Chapter 2: Addressing the Challenges of Empowering Rural Women, can Holistic Leadership and Corporate Social Responsibility Help?
From the Book: The Refractive Thinker®: Vol. VII: Social Responsibility


Summary

he abuse of leadership within many of our organizations around the world has created a demand for more integrated leadership, which is inclusive, transparent, more balanced, and socially responsible. This inquiry is presented to review some of the challenges to empowering rural women worldwide, a generally poor and disenfranchised group. A need exists for a more holistic leadership combined with corporate social responsibility (CSR) to create a successful win-win strategy for businesses to help address developmental needs.
Equity, in the form of access to quality education demands recognition of the obstacles faced by different groups of people. Literacy for example, involves negotiated groups of social practices that operate within a local and global context, conceptualized differently in diverse environments. Literacy in the larger context must be examined based upon the dynamics of globalization and informational labor, shaped by education and requisite literacies to ensure productive and rewarding labor in a global, informational economy.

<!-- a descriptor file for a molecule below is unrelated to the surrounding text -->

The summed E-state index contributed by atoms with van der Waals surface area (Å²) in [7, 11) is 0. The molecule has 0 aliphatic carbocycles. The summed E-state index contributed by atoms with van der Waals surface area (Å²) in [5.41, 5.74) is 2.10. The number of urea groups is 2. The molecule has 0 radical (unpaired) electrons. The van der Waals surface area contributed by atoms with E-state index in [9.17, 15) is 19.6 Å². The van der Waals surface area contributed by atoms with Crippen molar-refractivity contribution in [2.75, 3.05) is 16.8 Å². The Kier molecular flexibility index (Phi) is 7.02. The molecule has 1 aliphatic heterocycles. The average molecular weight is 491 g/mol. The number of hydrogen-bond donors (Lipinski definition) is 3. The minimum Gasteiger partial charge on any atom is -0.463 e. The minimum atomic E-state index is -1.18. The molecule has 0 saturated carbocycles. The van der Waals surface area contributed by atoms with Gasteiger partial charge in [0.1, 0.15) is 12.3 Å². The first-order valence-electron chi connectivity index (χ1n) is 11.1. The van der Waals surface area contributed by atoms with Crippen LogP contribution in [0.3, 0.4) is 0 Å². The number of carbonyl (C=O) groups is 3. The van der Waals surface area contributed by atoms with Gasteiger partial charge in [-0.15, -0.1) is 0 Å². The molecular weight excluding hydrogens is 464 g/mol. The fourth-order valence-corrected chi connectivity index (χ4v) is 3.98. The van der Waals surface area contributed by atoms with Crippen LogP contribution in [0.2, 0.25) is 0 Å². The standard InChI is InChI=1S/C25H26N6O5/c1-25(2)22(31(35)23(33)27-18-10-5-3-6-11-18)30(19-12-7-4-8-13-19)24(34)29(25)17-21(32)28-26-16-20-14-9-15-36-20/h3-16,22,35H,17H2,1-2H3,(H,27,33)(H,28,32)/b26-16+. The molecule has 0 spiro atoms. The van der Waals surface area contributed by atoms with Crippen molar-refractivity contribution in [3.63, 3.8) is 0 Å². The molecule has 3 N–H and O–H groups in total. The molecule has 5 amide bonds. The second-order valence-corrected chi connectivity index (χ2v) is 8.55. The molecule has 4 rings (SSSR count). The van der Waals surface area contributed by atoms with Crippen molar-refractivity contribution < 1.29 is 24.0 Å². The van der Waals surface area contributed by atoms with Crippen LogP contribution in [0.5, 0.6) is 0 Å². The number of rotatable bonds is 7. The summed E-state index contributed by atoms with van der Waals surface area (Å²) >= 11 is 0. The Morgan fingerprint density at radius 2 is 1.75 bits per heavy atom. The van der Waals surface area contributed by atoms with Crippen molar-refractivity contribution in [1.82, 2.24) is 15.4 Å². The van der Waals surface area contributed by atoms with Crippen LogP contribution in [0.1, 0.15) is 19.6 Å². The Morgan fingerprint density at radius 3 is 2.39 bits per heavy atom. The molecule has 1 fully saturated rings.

Certain dynamic aspects to globalization pressure cultures and economies to restructure themselves. CSR has been analyzed through a range of different instruments, such as localized firm specific initiatives; codes of conduct and global agreements; macro-level policy interventions; a wealth of marginalized groups; resource poor farmers, all cases from private sector businesses around the world. CSR was never created to address societal ills; however, it may offer a plausible framework to do just that with focus on human needs and how cultural, social, political, and economic factors influence business contributions.
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